BZ: Yeah we always talked about Elysian Fields as the ‘Heavenal Mother Sequence.’ And it was really important it was all these orphaned little girls. Hushpuppy is not technically orphaned, but the other little girls don’t have parents, and it was this sort of mythical boat of women who don’t have children either. And this beautiful fleeting moment where they get to experience this moment of motherhood and daughterhood that is not in anybody’s lives in that moment. And it was a really important piece of the emotional arc of Hushpuppy. She’s being raised by this guy who doesn’t know what to do with a girl, he’s not in touch with his feminine side, so he’s raising her like a little boy and the only way he knows how to raise her is to teach her to be like him. And they basically hit this breaking point where that form of taking care runs its course. When they are in the hospital and fighting like brutes. You hit an impasse where neither person knows how to show any sort of tenderness or affection or nurturing for the other one. So the Elysian Fields sequence, which makes no sense whatsoever if you actually think about what is happening, was incredibly important because it is this emotional need that has not been satisfied in this little girl. She has learned everything she can learn about being a man but does not know how to take care of somebody, how to hug somebody. Basic things. Elysian Fields is about both her and the audience getting a big hug. Narratively nothing happens, but both the audience and Hushpuppy need a moment of tenderness and sweetness in order to understand how to go back and forgive this man for everything he’s done in his final moment and just give him a hug. It’s such a basic thing but it’s been deprived of her throughout the film. To me the film is sort of making a joke that that’s a purely gendered dynamic. Its not that being a man is all about toughness, or a woman about sweetness. It’s a play off the joke ‘be a man’, which was always meant to be funny. But certainly the two sides of strength—which are physical toughness strength and emotional sweetness strength—was something we tried to embody in the mother, in giving her these two sides. The gator hunter and this incredibly warm, sweet side. That dichotomy was something we definitely wanted to play with in the narrative.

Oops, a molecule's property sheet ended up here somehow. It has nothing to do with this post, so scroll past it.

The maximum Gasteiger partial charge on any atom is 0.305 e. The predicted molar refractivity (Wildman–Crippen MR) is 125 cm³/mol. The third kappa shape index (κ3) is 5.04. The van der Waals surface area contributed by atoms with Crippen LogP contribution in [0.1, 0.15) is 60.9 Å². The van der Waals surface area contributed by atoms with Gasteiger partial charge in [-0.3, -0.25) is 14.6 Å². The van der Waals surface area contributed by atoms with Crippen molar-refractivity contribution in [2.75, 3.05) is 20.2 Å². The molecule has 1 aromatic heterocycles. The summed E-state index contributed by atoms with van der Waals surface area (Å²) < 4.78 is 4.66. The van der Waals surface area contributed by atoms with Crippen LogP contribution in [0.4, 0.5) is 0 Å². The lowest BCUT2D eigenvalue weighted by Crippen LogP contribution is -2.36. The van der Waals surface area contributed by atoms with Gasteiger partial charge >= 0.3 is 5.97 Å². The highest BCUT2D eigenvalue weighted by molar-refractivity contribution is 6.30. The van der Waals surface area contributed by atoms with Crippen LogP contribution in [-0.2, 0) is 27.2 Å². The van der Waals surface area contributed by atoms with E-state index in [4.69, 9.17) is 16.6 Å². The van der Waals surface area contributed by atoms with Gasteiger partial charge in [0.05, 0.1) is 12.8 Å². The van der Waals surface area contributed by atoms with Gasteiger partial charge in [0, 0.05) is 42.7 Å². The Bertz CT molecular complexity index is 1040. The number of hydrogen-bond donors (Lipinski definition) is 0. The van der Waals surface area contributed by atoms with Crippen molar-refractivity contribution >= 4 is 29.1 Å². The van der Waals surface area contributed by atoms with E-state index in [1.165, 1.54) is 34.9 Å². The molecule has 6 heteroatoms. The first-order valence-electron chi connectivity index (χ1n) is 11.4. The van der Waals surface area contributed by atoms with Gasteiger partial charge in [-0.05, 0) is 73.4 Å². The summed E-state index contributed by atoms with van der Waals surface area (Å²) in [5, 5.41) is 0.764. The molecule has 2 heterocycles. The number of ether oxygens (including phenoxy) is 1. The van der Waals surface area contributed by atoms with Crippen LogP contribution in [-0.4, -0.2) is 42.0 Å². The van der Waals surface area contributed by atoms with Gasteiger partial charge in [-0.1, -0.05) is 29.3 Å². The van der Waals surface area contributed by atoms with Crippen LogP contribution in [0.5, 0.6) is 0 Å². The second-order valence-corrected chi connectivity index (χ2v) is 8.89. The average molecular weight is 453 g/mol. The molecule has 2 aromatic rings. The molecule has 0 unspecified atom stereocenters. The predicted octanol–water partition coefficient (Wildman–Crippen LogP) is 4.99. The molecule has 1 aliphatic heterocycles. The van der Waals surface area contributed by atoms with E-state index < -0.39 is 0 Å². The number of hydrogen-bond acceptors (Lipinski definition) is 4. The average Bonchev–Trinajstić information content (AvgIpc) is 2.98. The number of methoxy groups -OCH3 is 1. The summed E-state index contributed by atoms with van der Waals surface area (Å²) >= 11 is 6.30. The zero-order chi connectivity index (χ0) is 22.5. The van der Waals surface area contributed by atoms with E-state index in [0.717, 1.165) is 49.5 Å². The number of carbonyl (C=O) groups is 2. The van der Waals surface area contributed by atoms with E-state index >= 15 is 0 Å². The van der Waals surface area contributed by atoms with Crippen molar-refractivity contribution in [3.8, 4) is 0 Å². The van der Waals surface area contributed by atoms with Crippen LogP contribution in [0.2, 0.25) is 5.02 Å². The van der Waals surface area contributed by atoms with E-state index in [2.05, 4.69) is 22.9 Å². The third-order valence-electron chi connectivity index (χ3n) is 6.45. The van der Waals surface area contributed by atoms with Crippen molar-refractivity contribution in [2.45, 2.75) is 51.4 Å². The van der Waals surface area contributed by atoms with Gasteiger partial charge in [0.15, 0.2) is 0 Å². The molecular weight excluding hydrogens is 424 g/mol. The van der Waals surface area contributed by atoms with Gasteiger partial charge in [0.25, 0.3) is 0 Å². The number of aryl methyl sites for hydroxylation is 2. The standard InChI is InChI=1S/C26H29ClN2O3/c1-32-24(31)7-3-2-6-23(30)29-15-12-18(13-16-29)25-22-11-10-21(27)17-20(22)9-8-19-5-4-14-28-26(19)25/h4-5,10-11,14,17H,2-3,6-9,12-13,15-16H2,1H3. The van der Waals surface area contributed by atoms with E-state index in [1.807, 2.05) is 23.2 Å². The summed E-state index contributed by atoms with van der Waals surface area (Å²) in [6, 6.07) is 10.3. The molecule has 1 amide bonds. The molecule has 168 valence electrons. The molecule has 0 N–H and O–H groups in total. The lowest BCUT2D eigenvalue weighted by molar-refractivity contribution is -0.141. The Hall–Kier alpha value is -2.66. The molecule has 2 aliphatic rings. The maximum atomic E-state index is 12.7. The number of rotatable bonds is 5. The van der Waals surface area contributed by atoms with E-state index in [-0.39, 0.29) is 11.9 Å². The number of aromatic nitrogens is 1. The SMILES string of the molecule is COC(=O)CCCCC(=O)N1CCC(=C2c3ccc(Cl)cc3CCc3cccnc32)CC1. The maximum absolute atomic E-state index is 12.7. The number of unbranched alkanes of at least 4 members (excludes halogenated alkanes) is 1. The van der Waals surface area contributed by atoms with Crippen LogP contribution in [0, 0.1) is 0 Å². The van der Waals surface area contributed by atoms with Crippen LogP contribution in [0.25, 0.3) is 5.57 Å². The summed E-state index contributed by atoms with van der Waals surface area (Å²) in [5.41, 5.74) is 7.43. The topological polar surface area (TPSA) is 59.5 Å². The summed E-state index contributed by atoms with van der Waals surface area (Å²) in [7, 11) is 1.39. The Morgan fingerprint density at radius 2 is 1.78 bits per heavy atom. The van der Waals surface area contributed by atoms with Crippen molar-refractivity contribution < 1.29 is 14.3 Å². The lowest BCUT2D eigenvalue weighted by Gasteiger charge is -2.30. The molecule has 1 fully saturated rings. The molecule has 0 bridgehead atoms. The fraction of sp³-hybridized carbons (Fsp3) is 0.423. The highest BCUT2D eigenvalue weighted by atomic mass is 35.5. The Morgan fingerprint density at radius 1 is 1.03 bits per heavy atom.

TK: I think it’s interesting in relation to that that Wink shows his emotional side in the scene where she returns from Elysian Fields, almost as if she’s brought that back.